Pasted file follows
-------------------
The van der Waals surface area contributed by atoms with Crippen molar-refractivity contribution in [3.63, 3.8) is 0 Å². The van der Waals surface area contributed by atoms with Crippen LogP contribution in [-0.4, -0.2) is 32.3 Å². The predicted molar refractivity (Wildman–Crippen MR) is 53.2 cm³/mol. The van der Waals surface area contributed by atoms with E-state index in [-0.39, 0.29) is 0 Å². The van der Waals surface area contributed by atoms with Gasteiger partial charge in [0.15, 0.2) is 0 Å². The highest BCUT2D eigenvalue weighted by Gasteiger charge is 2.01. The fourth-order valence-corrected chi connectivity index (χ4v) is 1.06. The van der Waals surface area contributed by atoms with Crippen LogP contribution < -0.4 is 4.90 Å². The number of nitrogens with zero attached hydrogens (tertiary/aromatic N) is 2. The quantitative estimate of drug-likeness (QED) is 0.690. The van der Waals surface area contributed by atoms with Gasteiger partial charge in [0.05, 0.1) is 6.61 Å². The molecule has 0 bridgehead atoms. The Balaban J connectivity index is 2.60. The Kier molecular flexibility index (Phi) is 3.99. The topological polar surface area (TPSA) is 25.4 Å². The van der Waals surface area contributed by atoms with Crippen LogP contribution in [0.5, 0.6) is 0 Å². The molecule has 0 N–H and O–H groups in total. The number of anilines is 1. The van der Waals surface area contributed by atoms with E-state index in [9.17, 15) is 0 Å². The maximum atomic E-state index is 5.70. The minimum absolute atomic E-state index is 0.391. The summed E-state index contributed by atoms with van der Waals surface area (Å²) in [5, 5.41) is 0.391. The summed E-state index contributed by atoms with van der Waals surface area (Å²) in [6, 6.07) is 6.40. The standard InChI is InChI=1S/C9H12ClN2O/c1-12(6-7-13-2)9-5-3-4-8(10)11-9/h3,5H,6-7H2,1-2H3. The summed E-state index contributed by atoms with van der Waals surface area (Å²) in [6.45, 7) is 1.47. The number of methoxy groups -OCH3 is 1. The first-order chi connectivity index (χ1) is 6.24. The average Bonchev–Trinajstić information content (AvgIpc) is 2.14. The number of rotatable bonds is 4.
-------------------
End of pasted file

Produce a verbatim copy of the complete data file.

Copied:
The van der Waals surface area contributed by atoms with Crippen molar-refractivity contribution in [3.63, 3.8) is 0 Å². The van der Waals surface area contributed by atoms with Crippen LogP contribution in [-0.4, -0.2) is 32.3 Å². The predicted molar refractivity (Wildman–Crippen MR) is 53.2 cm³/mol. The van der Waals surface area contributed by atoms with E-state index in [-0.39, 0.29) is 0 Å². The van der Waals surface area contributed by atoms with Gasteiger partial charge in [0.15, 0.2) is 0 Å². The highest BCUT2D eigenvalue weighted by Gasteiger charge is 2.01. The fourth-order valence-corrected chi connectivity index (χ4v) is 1.06. The van der Waals surface area contributed by atoms with Crippen LogP contribution < -0.4 is 4.90 Å². The number of nitrogens with zero attached hydrogens (tertiary/aromatic N) is 2. The quantitative estimate of drug-likeness (QED) is 0.690. The van der Waals surface area contributed by atoms with Gasteiger partial charge in [0.05, 0.1) is 6.61 Å². The molecule has 0 bridgehead atoms. The Balaban J connectivity index is 2.60. The Kier molecular flexibility index (Phi) is 3.99. The topological polar surface area (TPSA) is 25.4 Å². The van der Waals surface area contributed by atoms with Crippen LogP contribution in [0.5, 0.6) is 0 Å². The molecule has 0 N–H and O–H groups in total. The number of anilines is 1. The van der Waals surface area contributed by atoms with E-state index in [9.17, 15) is 0 Å². The maximum atomic E-state index is 5.70. The minimum absolute atomic E-state index is 0.391. The summed E-state index contributed by atoms with van der Waals surface area (Å²) in [5, 5.41) is 0.391. The summed E-state index contributed by atoms with van der Waals surface area (Å²) in [6, 6.07) is 6.40. The standard InChI is InChI=1S/C9H12ClN2O/c1-12(6-7-13-2)9-5-3-4-8(10)11-9/h3,5H,6-7H2,1-2H3. The summed E-state index contributed by atoms with van der Waals surface area (Å²) in [6.45, 7) is 1.47. The number of methoxy groups -OCH3 is 1. The first-order chi connectivity index (χ1) is 6.24. The average Bonchev–Trinajstić information content (AvgIpc) is 2.14. The number of rotatable bonds is 4.